- Relations between the Trump administration and SA have historically been strained
- In 2017 SA was listed as one of the 10 least supportive countries of the Trump-led administration
- Relations between the two look set to worsen
Ramaphosa has shown he is not the greatest Trump fan on more than one occasion. In 2017 SA was listed as one of the least supportive countries of the Trump administration and our President has been very vocal in his disappointment at Trump’s withdrawal from Barack Obama’s nuclear deal with Iran.
This is in contradiction with the country’s Ramaphosa-led government which is primed to expand trade with Iran.
Predictions are now in that this relationship could go from strained to down-right sour with SA’s latest decision to recall its ambassador to Israel. This decision was made by the government in light of over 50 Palestinians being killed after they protested the relocation of the American embassy in Israel to Jerusalem.
This decision by SA is a risky move on the part of our President, as our country benefits significantly from extensive trade agreements with the States.
Trump’s announcement that South Africa wouldn’t be given exemption from his recent unilateral hikes in tariffs on US imports of steel and aluminium could cost the country almost 7500 jobs and, says John J Stremlau, Visiting Professor of International Relations, University of the Witwatersrand, “the impact on the country’s economy could be far worse if Trump moves against South African manufactured products that currently enjoy special access to US markets under the African Growth and Opportunity Act (AGOA).”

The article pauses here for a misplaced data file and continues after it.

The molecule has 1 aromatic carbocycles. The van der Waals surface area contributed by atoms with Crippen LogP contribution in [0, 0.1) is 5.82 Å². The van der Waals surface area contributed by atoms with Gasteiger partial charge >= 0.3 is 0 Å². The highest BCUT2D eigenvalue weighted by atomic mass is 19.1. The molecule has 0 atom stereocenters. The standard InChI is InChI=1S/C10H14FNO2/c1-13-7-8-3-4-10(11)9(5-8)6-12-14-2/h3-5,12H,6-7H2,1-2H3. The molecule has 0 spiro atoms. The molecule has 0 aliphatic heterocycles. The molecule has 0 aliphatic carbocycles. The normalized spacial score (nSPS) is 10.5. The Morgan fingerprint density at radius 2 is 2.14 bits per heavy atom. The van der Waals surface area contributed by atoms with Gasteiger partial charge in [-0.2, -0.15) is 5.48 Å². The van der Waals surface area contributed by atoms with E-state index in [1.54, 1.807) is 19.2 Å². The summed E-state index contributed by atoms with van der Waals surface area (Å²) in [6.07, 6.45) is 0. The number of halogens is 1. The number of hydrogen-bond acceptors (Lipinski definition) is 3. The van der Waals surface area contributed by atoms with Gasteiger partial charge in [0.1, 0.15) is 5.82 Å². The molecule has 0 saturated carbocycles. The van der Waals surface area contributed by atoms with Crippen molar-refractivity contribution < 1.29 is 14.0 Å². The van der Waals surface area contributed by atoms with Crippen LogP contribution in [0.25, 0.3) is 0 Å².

In favour of the little guy
Trump should tread carefully though, adds Stremlau, as many could see SA vs the States as a case of David vs Goliath, with many favouring the little guy.
Not one to back down from a fight, Ramaphosa has his own plans in place and, in an attempt to uphold the iconic Nelson Mandela on the 100th birthday of this legend, has lobbied for SA’s bid for another two-year term on the security council. It is believed that this will be affirmed next month.
In addition, it has been arranged the Barack Obama will visit SA to deliver the annual Mandela lecture which will also serve to highlight the vast differences between Trump and Mandela. There are numerous other elements which could see support for Ramaphosa increase.
Briefly.co.za recently reported in an article called Numsa boss Irvin Jim calls President Cyril Ramaphosa SA’s Donald Trump, that:
- Numsa secretary general Irvin Jim has accused President Ramaphosa of selling out black people to white monopoly capital
- He told a crowd at a Worker’s Day rally in Bloemfontein that Ramaphosa was the Trump of South Africa
- Jim accused Ramaphosa of failing the working class
National Union of Metalworkers of South Africa (Numsa) secretary general Irvin Jim has accused President Cyril Ramaphosa of selling out black people in South Africa to white monopoly capital and labeled the president as South Africa’s Donald Trump.
Jim addressed the crowd at a South African Federation of Trade Unions (Saftu) Worker’s Day rally in Bloemfontein on Tuesday. Jim said Ramaphosa was supervising the exploitation of black labour in the country.
“If he was serious about the minimum wage, he would tell those bosses to open the books so we can see how much they are making. Ramaphosa represents white monopoly capital in South Africa," he said.
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